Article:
Related Link: India’s Tour of Australia 2014/15
It is true that run-rates have become far superior in Tests over the last decade since the advent of T20 cricket, and before that the growing popularity of one-dayers. Even by that standards though, India’s bowling efforts over the first two Tests in Australia have been pathetic, and that is to say the least. While they have failed to pick up wickets at regular intervals, the ease at which the Aussie batsmen have managed to score runs against the Indian bowling has been downright embarrassing for the side. The manner in which Mitchell Johnson bludgeoned the Indian bowlers was something else.
A closer look at the economy rates of the Indian bowlers over the course of the two Tests played thus far will give us a clearer picture of the bowlers’ struggle. Varun Aaron has been the biggest culprit of all when it has come to leaking runs wholeheartedly. The fast bowler conceded close to five runs in both innings at Adelaide. He claimed two wickets in the first innings at the Gabba, but gave away runs at a rate of 5.57. What’s worse, this was after bowling as many as 26 overs. In the second innings, he bowled only 5.1 overs, and was thrashed at a rate of 7.35 runs per over. It’s one thing giving runs for wickets, but Aaron has taken things to the very extreme.
Mohammed Shami, of whom much was expected, was also lackluster in the Adelaide Test. His economy rate was 5.00 in the first innings and 3.8 in the second. The lack of wickets meant India went for Umesh Yadav in the Brisbane Test. He did claim five wickets in the Test, but his economy rate was again hovering between 4.00 and 5.00. India’s lead bowler Ishant Sharma had good control at Adelaide, conceding less than four runs in both innings. At Brisbane though, he gave away five runs an over in the first innings, which hurt India in a big way. As for the spinners, Karn Sharma was expensive in both innings at Adelaide. Ravichandran Ashwin did better at Brisbane, but even he did not have much wickets to show.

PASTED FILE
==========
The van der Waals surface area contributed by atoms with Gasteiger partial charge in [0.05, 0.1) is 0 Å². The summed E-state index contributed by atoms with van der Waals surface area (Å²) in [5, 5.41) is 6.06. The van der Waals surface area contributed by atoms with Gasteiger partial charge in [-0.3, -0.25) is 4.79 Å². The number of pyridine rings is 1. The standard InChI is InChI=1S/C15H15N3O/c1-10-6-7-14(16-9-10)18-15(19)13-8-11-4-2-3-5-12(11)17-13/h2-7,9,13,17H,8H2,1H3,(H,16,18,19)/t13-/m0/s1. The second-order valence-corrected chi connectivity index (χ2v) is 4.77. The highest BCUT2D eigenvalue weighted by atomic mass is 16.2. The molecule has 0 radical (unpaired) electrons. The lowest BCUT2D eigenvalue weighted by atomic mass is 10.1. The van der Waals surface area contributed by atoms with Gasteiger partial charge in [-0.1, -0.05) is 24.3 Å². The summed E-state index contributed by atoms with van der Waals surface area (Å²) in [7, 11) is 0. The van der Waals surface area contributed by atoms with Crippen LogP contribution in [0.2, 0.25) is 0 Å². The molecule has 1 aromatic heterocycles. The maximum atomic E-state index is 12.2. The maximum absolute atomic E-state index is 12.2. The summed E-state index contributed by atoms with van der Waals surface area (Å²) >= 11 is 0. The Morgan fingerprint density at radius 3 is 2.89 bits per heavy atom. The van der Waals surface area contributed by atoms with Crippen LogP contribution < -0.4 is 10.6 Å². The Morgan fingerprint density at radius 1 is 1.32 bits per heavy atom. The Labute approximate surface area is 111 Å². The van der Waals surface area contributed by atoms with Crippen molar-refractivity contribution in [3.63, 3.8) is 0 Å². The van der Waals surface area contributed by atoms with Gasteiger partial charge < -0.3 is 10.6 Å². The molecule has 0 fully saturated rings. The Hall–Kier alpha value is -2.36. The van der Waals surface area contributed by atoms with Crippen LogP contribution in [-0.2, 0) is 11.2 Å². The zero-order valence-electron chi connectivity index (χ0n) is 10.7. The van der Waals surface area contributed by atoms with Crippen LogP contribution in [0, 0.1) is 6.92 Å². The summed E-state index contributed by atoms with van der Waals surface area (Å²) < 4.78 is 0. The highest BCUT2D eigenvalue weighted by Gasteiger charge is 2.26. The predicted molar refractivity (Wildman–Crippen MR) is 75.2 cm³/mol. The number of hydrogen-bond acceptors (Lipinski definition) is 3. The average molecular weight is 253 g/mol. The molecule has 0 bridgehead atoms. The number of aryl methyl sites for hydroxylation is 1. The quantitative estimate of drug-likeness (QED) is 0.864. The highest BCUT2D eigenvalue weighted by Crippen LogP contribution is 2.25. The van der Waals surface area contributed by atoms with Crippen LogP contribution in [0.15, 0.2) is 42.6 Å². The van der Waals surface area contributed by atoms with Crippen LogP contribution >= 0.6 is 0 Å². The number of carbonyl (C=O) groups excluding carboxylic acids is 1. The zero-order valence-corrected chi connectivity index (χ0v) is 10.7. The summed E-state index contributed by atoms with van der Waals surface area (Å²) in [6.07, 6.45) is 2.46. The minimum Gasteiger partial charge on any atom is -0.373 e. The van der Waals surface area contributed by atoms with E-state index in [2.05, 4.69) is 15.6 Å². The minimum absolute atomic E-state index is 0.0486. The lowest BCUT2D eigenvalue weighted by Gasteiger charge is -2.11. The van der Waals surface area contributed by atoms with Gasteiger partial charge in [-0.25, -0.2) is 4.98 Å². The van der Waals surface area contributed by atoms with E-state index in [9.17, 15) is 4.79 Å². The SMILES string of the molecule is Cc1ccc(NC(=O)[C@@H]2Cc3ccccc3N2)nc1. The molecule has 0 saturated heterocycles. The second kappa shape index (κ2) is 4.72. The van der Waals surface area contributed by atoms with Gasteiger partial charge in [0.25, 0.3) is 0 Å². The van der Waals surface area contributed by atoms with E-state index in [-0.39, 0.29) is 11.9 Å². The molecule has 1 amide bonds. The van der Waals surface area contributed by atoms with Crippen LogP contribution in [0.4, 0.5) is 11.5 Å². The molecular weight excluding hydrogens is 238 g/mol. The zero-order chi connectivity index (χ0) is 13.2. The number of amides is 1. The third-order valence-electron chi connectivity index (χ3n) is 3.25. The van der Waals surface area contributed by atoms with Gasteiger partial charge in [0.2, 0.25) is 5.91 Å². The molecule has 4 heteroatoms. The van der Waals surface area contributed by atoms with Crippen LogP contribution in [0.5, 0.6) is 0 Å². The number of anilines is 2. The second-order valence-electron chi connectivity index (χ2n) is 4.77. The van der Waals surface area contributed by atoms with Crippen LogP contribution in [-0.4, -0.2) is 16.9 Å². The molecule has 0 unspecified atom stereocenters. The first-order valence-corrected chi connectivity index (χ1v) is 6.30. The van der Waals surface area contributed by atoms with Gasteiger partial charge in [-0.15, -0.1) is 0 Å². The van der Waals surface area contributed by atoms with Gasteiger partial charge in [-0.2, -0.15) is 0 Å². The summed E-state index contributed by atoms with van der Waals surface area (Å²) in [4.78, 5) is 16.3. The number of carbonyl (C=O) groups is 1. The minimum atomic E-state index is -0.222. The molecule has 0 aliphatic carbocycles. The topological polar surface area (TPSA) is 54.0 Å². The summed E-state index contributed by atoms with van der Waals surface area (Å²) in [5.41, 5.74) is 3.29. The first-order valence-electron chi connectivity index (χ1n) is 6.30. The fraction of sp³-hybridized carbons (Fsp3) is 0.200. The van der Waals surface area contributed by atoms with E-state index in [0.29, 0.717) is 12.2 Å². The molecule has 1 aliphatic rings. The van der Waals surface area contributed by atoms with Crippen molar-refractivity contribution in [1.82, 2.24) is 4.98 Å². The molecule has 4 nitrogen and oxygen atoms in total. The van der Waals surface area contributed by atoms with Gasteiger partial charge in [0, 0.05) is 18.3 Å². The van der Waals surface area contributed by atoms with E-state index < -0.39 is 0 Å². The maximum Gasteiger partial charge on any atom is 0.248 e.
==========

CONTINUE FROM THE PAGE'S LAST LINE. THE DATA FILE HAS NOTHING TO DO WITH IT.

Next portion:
Contrast this with the Aussie bowlers, and the stark difference is evident. None of the frontline host bowlers conceded five runs at over in Adelaide – Peter Siddle was the most expensive with 4.7 in the first innings, and Nathan Lyon gave away 4.4 in the second. All the others maintained economy rates in the region of 3-4, or even lower. The story was similar at the Gabba as well. Josh Hazlewood claimed five wickets on debut, and yet conceded under three runs an over (Varun Aaron, are you reading?). In the second innings, Johnson claimed four wickets at under four an over. Again, none of the Aussie bowlers conceded five runs an over. Lyon was in the region of 3 and 4. Shane Watson did even better, giving away under three runs an over.
We wonder whether India’s bowlers are still in T20 mode!